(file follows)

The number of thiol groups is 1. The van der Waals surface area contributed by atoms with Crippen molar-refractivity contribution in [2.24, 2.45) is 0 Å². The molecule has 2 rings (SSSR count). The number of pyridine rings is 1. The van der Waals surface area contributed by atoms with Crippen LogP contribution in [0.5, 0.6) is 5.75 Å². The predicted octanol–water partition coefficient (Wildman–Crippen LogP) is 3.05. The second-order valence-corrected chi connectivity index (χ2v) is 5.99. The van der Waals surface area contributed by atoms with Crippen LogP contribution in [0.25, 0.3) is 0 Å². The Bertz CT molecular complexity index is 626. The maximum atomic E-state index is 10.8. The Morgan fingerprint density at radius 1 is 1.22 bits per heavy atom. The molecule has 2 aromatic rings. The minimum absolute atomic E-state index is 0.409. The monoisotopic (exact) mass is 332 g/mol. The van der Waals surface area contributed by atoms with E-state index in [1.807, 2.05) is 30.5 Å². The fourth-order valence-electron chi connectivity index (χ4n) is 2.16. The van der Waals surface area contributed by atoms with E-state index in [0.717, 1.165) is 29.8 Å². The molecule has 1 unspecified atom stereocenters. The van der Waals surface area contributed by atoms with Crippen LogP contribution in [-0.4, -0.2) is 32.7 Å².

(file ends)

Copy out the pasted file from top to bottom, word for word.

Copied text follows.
The number of thiol groups is 1. The van der Waals surface area contributed by atoms with Crippen molar-refractivity contribution in [2.24, 2.45) is 0 Å². The molecule has 2 rings (SSSR count). The number of pyridine rings is 1. The van der Waals surface area contributed by atoms with Crippen LogP contribution in [0.5, 0.6) is 5.75 Å². The predicted octanol–water partition coefficient (Wildman–Crippen LogP) is 3.05. The second-order valence-corrected chi connectivity index (χ2v) is 5.99. The van der Waals surface area contributed by atoms with Crippen LogP contribution in [0.25, 0.3) is 0 Å². The Bertz CT molecular complexity index is 626. The maximum atomic E-state index is 10.8. The Morgan fingerprint density at radius 1 is 1.22 bits per heavy atom. The molecule has 2 aromatic rings. The minimum absolute atomic E-state index is 0.409. The monoisotopic (exact) mass is 332 g/mol. The van der Waals surface area contributed by atoms with E-state index in [1.807, 2.05) is 30.5 Å². The fourth-order valence-electron chi connectivity index (χ4n) is 2.16. The van der Waals surface area contributed by atoms with E-state index in [0.717, 1.165) is 29.8 Å². The molecule has 1 unspecified atom stereocenters. The van der Waals surface area contributed by atoms with Crippen LogP contribution in [-0.4, -0.2) is 32.7 Å².